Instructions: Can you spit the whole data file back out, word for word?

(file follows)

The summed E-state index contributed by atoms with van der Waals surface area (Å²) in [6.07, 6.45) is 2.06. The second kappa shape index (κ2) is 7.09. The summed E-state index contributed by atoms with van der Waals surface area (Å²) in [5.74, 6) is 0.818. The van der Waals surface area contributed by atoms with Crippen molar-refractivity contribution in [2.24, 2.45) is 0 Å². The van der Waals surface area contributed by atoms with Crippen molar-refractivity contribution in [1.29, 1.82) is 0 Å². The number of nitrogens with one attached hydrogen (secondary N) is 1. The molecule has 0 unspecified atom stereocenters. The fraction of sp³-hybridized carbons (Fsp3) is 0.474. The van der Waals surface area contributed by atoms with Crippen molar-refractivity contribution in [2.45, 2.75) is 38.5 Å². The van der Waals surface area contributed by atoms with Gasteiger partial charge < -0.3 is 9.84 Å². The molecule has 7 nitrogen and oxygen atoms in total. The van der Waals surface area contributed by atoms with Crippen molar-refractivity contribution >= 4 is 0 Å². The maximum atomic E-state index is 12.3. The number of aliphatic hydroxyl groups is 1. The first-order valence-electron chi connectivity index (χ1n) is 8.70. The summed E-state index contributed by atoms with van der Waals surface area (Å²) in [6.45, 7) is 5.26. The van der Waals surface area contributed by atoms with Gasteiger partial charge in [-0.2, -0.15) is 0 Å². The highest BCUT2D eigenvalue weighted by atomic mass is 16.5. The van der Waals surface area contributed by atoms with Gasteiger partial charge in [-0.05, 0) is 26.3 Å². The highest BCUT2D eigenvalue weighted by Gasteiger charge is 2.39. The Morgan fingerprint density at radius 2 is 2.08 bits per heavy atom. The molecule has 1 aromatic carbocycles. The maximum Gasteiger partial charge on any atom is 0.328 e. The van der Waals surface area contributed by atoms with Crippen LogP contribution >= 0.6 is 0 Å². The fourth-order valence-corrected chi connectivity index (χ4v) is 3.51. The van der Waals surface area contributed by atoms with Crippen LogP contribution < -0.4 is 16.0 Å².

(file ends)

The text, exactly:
The summed E-state index contributed by atoms with van der Waals surface area (Å²) in [6.07, 6.45) is 2.06. The second kappa shape index (κ2) is 7.09. The summed E-state index contributed by atoms with van der Waals surface area (Å²) in [5.74, 6) is 0.818. The van der Waals surface area contributed by atoms with Crippen molar-refractivity contribution in [2.24, 2.45) is 0 Å². The van der Waals surface area contributed by atoms with Crippen molar-refractivity contribution in [1.29, 1.82) is 0 Å². The number of nitrogens with one attached hydrogen (secondary N) is 1. The molecule has 0 unspecified atom stereocenters. The fraction of sp³-hybridized carbons (Fsp3) is 0.474. The van der Waals surface area contributed by atoms with Crippen molar-refractivity contribution in [2.45, 2.75) is 38.5 Å². The van der Waals surface area contributed by atoms with Gasteiger partial charge < -0.3 is 9.84 Å². The molecule has 7 nitrogen and oxygen atoms in total. The van der Waals surface area contributed by atoms with Crippen molar-refractivity contribution >= 4 is 0 Å². The maximum atomic E-state index is 12.3. The number of aliphatic hydroxyl groups is 1. The first-order valence-electron chi connectivity index (χ1n) is 8.70. The summed E-state index contributed by atoms with van der Waals surface area (Å²) in [6.45, 7) is 5.26. The van der Waals surface area contributed by atoms with Gasteiger partial charge in [-0.2, -0.15) is 0 Å². The highest BCUT2D eigenvalue weighted by atomic mass is 16.5. The van der Waals surface area contributed by atoms with Gasteiger partial charge in [-0.05, 0) is 26.3 Å². The highest BCUT2D eigenvalue weighted by Gasteiger charge is 2.39. The Morgan fingerprint density at radius 2 is 2.08 bits per heavy atom. The molecule has 1 aromatic carbocycles. The maximum Gasteiger partial charge on any atom is 0.328 e. The van der Waals surface area contributed by atoms with Crippen LogP contribution >= 0.6 is 0 Å². The fourth-order valence-corrected chi connectivity index (χ4v) is 3.51. The van der Waals surface area contributed by atoms with Crippen LogP contribution < -0.4 is 16.0 Å².